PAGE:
The two came out. "Where are you hiding it?" they demanded.

"Nothing is hidden."

They hit him across the shoulders with the butt of the rifle and he crumbled.

"Where?" they demanded.

"All I have is all you can see."

They hit him again, harder. And so it went as they demanded answers he couldn't give until finally he lay lifeless. They tore the hut board-by-board but found no food, no guns, no bullets, no money. They found several books they had no time to look at.

They dragged Tuck a mile to bury him so that no one would discover his body, though they needn't have bothered. On the way back up the cliff they spotted a deer. Hungry and needing a reason for why they had gone into the valley, they shot it and attempted to haul it back to Attero, giving up and abandoning the carcass.

Several years later, after most of town had forgotten about Tuck, the woods of Attero were filled with small game, the lake abundant with trout and bass. Barns and pastures were built for the hogs, sheep, chickens, and roosters. Someone read the books and made good the soil once again. Now gardens were brimming with vegetables.

In the distance, drilling and hammering could be heard. Day-after-day, it drew closer until finally, looking across the valley, the people of Attero could watch a great bridge being erected. Breathlessly, they watched as the bridge, Ubertas, and the rest of the world drew close to them.

On the day it was completed, a ceremony was held. A tall man in a black suit stood on a scaffold as he spoke to the people of Ubertas and Attero who had come to watch the dedication. He spoke of goodwill and harmony and helping those in need. He told them the world no longer needed to be separated by valleys or mountains or oceans or cold hearts. He said that when one extends a hand, another is sure to grab hold until the grasp is no longer one of desperation but of friendship. He then cut a ribbon and away fell a curtain from a sign proclaiming this, "Tuckerman's Bridge."

Those of Attero who dared to remember, including the big man and his comrade of that day, approached the speaker after and ask about the name. "We called him Tuck," the man said, solemnly. "But his name was Ernie Tuckerman. I knew him as a young boy. He was sickly and developed a bad leg when he was old enough to walk. It wasn't a leg, exactly, more like a waterlogged stump he carried around with him. He was ridiculed mercilessly, though he tried hard to fit in.

"When he grew up, he started a restaurant, but he was so slow and uncoordinated when serving that he went out of business. He tried as a barber but couldn't stand long enough. As a painter, he couldn't climb a ladder; as a security guard, he couldn't walk rounds or chase anyone. All he could do was sit. But Tuck wouldn't sit.

"He never married or settled down. That is, until he left Ubertas and went into the valley. He was gone for years. Then he returned. I own a book store, and without even saying hello, he said, 'Can I please have some books. I have no money but I can work now. I can paint and mow grass and rake leaves and cut logs. I can walk up your ladder and stock your bookshelves. I can carry boxes, heavy boxes, off trucks and into your store.'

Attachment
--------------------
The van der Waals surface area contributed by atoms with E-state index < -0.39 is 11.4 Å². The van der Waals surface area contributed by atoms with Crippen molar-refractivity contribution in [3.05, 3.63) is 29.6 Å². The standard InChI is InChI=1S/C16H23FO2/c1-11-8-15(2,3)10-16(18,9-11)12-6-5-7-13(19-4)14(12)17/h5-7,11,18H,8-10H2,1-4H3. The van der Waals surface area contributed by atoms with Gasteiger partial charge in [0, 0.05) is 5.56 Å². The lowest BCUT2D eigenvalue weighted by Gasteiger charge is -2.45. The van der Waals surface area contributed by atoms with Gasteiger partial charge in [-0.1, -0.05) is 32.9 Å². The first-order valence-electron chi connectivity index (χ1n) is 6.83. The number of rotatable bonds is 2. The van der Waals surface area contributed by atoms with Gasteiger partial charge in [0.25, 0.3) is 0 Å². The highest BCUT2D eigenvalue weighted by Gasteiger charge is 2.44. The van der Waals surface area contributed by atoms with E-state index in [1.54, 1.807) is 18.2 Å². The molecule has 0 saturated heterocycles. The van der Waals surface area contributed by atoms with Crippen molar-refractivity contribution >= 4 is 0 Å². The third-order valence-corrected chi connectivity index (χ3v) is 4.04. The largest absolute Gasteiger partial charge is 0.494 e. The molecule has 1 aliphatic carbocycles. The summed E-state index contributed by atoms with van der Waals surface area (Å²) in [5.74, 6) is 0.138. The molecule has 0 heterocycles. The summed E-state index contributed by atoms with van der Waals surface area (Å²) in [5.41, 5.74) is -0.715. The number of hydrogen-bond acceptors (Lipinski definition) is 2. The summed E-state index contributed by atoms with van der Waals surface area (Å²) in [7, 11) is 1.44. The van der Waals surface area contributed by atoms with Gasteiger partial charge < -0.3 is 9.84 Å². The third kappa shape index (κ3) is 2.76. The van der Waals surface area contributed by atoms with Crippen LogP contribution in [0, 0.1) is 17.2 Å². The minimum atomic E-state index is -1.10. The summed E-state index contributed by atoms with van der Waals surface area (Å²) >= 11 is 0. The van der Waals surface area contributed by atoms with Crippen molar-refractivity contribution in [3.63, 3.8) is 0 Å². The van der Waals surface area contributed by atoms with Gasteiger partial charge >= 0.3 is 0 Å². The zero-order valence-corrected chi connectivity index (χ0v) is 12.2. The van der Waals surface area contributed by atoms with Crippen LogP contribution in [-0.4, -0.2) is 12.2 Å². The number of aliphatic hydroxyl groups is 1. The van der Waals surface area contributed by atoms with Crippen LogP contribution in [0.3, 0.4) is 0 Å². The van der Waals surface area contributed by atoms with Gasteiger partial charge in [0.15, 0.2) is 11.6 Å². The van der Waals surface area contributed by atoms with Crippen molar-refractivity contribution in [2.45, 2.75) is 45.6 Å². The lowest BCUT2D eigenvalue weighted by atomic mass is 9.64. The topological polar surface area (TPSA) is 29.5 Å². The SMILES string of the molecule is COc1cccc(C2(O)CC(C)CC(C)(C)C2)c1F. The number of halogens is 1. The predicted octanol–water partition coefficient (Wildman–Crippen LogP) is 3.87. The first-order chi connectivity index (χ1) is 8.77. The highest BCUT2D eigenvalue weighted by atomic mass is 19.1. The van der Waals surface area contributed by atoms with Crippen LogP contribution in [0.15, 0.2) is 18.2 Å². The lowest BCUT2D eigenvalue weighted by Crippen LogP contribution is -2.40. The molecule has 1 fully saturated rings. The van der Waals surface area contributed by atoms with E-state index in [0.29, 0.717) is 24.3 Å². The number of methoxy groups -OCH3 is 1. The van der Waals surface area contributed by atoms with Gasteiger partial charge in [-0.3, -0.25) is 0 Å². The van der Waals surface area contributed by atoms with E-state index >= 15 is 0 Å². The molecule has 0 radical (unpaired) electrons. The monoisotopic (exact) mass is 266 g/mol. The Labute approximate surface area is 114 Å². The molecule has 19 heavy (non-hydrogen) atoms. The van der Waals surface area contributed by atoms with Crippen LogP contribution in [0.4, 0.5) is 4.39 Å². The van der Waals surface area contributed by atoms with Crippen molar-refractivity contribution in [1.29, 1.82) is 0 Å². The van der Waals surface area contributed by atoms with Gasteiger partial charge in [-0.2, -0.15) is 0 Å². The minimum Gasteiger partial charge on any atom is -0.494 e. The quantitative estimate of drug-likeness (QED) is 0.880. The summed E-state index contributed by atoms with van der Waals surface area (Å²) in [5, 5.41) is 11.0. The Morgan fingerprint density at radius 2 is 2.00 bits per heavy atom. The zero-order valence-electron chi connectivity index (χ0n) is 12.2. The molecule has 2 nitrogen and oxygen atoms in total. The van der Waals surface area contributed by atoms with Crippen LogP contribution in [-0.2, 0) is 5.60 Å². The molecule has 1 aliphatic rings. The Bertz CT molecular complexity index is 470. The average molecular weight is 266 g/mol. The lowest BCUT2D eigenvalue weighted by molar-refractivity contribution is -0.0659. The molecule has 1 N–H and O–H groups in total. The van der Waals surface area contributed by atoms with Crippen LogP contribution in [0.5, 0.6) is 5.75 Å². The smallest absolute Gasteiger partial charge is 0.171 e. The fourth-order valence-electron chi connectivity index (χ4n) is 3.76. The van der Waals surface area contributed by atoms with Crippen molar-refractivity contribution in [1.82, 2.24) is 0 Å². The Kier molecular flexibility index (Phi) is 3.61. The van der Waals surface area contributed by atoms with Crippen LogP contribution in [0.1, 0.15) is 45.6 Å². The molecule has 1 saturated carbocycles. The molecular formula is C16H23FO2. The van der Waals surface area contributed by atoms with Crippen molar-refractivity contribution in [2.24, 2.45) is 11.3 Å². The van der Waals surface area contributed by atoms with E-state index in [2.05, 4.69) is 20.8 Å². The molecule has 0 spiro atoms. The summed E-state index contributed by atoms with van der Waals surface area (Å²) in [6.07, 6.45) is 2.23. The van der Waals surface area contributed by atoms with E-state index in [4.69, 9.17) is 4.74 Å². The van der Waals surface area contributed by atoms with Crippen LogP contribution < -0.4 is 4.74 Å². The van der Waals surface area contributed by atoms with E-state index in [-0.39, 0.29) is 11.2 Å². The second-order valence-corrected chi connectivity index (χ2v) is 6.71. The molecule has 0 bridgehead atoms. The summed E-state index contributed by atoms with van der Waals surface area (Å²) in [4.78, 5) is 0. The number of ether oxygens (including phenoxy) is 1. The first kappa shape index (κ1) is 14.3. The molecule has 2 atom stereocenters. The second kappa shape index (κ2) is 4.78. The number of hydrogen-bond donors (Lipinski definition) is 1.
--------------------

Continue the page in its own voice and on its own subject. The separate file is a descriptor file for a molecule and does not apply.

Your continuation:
"And he could. And he did. I gave him books that he put in sacks to take down into the valley. He came back again and again and worked for people. Hard, back breaking work that no one in Ubertas would do. That no one could do. Some would give him what they could when he asked; others, he did the work for free.

"I stopped him one day as he was going back home with a huge sack of vegetables from an old woman's garden. He had plowed and tilled her field for days all for that one sack of vegetables and a bag of seed. 'Where do you take all this?' I asked him. 'To the other side of the world,' he said. 'Your leg,' I said pointing. 'Yes,' he said. 'It's fine now, strong and straight. All that time I stood still, thinking that was what it needed, only to find what I needed was to walk the cliffs. That's where I found the other side of the world' 'Where's that?' I asked him. 'It's no where I can take you, but I do hope you get there sometime in your life,' is how he explained himself. 'So why?' I asked. I can never forget that smile he gave me, wider than this bridge. 'Because now I can,' he said."

"What happened to him?" asked a young girl who wasn't old enough to remember.

"We don't know," the man said, sadly. "One day he just stopped coming. We searched as much as we could, but the cliffs were so steep and the valley so deep. . . . We never even found evidence of all he had brought down with him, just the remnants of an old lean-to which we supposed was his. We like to joke that maybe he really did go to the other side of the world.

"So we've made this bridge in honor of him and you , our neighbors on the other side of the world. Let no valley keep people apart."

* * *

She left me with this: "The young paint bridges, in middle-age we rest on them, and in old age we cross them. But it's the wise who build them."

A year later, most of the vacant parcel was gone and my mall was just a fraction of its planned size. In its place was a compromise, my first that didn't involve finances of some kind. Truth is, I'm not a giver. I know of only one who was, and I don't think they'll ever be another. Commingled with the complex is a park with ornamental trees, gardens, walking trails, a play structure, and a stocked retention pond for fishing.

Throughout the construction, I returned to insure the two endeavors fit seamlessly together. In the end, I suppose it does. I looked for the old woman but never did see her again. I asked around but stopped when the crew began to wonder if I was losing my mind. Seemed no one recalled the woman or the incident she caused.

Perhaps it was early dementia. Or maybe a dream I met half way. I believe that good intentions aren't always planned, that most come about by listening to voices from inside and out, and seeing the world through those voices.